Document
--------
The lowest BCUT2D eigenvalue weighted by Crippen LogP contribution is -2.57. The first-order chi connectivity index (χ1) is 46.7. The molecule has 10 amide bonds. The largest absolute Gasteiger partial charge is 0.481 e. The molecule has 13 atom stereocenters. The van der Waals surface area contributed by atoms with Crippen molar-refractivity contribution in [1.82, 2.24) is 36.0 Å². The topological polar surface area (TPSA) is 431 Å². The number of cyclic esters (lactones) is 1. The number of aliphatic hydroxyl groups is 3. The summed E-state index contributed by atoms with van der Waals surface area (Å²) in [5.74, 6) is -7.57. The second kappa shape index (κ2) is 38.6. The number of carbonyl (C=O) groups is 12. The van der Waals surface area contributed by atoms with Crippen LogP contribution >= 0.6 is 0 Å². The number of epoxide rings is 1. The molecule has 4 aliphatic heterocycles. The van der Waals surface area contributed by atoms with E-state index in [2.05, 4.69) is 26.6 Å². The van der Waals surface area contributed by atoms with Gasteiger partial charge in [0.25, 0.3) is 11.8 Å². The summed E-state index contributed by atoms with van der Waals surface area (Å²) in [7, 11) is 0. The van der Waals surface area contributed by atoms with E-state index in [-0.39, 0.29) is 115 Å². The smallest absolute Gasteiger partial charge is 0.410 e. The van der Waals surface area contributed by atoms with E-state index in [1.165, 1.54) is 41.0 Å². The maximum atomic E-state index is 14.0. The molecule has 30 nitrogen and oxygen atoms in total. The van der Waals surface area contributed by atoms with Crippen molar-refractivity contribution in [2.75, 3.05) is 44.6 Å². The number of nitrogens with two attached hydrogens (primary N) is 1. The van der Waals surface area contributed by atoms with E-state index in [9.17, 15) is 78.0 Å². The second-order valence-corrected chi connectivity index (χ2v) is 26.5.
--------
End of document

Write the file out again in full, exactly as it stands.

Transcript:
The lowest BCUT2D eigenvalue weighted by Crippen LogP contribution is -2.57. The first-order chi connectivity index (χ1) is 46.7. The molecule has 10 amide bonds. The largest absolute Gasteiger partial charge is 0.481 e. The molecule has 13 atom stereocenters. The van der Waals surface area contributed by atoms with Crippen molar-refractivity contribution in [1.82, 2.24) is 36.0 Å². The topological polar surface area (TPSA) is 431 Å². The number of cyclic esters (lactones) is 1. The number of aliphatic hydroxyl groups is 3. The summed E-state index contributed by atoms with van der Waals surface area (Å²) in [5.74, 6) is -7.57. The second kappa shape index (κ2) is 38.6. The number of carbonyl (C=O) groups is 12. The van der Waals surface area contributed by atoms with Crippen LogP contribution >= 0.6 is 0 Å². The number of epoxide rings is 1. The molecule has 4 aliphatic heterocycles. The van der Waals surface area contributed by atoms with E-state index in [2.05, 4.69) is 26.6 Å². The van der Waals surface area contributed by atoms with Gasteiger partial charge in [0.25, 0.3) is 11.8 Å². The summed E-state index contributed by atoms with van der Waals surface area (Å²) in [7, 11) is 0. The van der Waals surface area contributed by atoms with E-state index in [-0.39, 0.29) is 115 Å². The smallest absolute Gasteiger partial charge is 0.410 e. The van der Waals surface area contributed by atoms with E-state index in [1.165, 1.54) is 41.0 Å². The maximum atomic E-state index is 14.0. The molecule has 30 nitrogen and oxygen atoms in total. The van der Waals surface area contributed by atoms with Crippen molar-refractivity contribution in [2.75, 3.05) is 44.6 Å². The number of nitrogens with two attached hydrogens (primary N) is 1. The van der Waals surface area contributed by atoms with E-state index in [9.17, 15) is 78.0 Å². The second-order valence-corrected chi connectivity index (χ2v) is 26.5.